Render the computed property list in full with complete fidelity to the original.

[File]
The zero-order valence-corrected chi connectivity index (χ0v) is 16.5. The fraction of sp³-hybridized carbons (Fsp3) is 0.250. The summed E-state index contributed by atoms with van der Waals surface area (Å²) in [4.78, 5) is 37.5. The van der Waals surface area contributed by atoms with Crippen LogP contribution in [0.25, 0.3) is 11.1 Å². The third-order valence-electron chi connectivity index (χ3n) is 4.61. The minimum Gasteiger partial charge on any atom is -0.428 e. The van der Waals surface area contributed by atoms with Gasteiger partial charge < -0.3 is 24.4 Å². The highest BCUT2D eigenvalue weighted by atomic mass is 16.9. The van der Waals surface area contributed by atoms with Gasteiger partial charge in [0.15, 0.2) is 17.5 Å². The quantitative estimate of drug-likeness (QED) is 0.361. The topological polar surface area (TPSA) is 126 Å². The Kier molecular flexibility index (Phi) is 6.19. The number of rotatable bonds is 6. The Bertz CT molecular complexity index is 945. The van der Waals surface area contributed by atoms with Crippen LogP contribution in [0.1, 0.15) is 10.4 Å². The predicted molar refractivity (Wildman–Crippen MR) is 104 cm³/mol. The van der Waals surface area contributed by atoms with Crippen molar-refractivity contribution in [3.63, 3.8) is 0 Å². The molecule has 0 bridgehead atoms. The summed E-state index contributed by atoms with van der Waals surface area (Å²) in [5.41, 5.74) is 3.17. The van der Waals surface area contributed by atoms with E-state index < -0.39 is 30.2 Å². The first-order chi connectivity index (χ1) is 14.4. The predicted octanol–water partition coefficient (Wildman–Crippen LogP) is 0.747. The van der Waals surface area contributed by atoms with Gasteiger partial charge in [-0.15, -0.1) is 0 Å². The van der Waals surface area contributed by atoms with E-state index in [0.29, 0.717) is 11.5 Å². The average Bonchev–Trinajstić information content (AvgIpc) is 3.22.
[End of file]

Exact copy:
The zero-order valence-corrected chi connectivity index (χ0v) is 16.5. The fraction of sp³-hybridized carbons (Fsp3) is 0.250. The summed E-state index contributed by atoms with van der Waals surface area (Å²) in [4.78, 5) is 37.5. The van der Waals surface area contributed by atoms with Crippen LogP contribution in [0.25, 0.3) is 11.1 Å². The third-order valence-electron chi connectivity index (χ3n) is 4.61. The minimum Gasteiger partial charge on any atom is -0.428 e. The van der Waals surface area contributed by atoms with Gasteiger partial charge < -0.3 is 24.4 Å². The highest BCUT2D eigenvalue weighted by atomic mass is 16.9. The van der Waals surface area contributed by atoms with Gasteiger partial charge in [0.15, 0.2) is 17.5 Å². The quantitative estimate of drug-likeness (QED) is 0.361. The topological polar surface area (TPSA) is 126 Å². The Kier molecular flexibility index (Phi) is 6.19. The number of rotatable bonds is 6. The Bertz CT molecular complexity index is 945. The van der Waals surface area contributed by atoms with Crippen LogP contribution in [0.1, 0.15) is 10.4 Å². The predicted molar refractivity (Wildman–Crippen MR) is 104 cm³/mol. The van der Waals surface area contributed by atoms with Crippen molar-refractivity contribution in [3.63, 3.8) is 0 Å². The molecule has 0 bridgehead atoms. The summed E-state index contributed by atoms with van der Waals surface area (Å²) in [5.41, 5.74) is 3.17. The van der Waals surface area contributed by atoms with E-state index < -0.39 is 30.2 Å². The first-order chi connectivity index (χ1) is 14.4. The predicted octanol–water partition coefficient (Wildman–Crippen LogP) is 0.747. The van der Waals surface area contributed by atoms with Gasteiger partial charge in [-0.15, -0.1) is 0 Å². The van der Waals surface area contributed by atoms with E-state index in [0.29, 0.717) is 11.5 Å². The average Bonchev–Trinajstić information content (AvgIpc) is 3.22.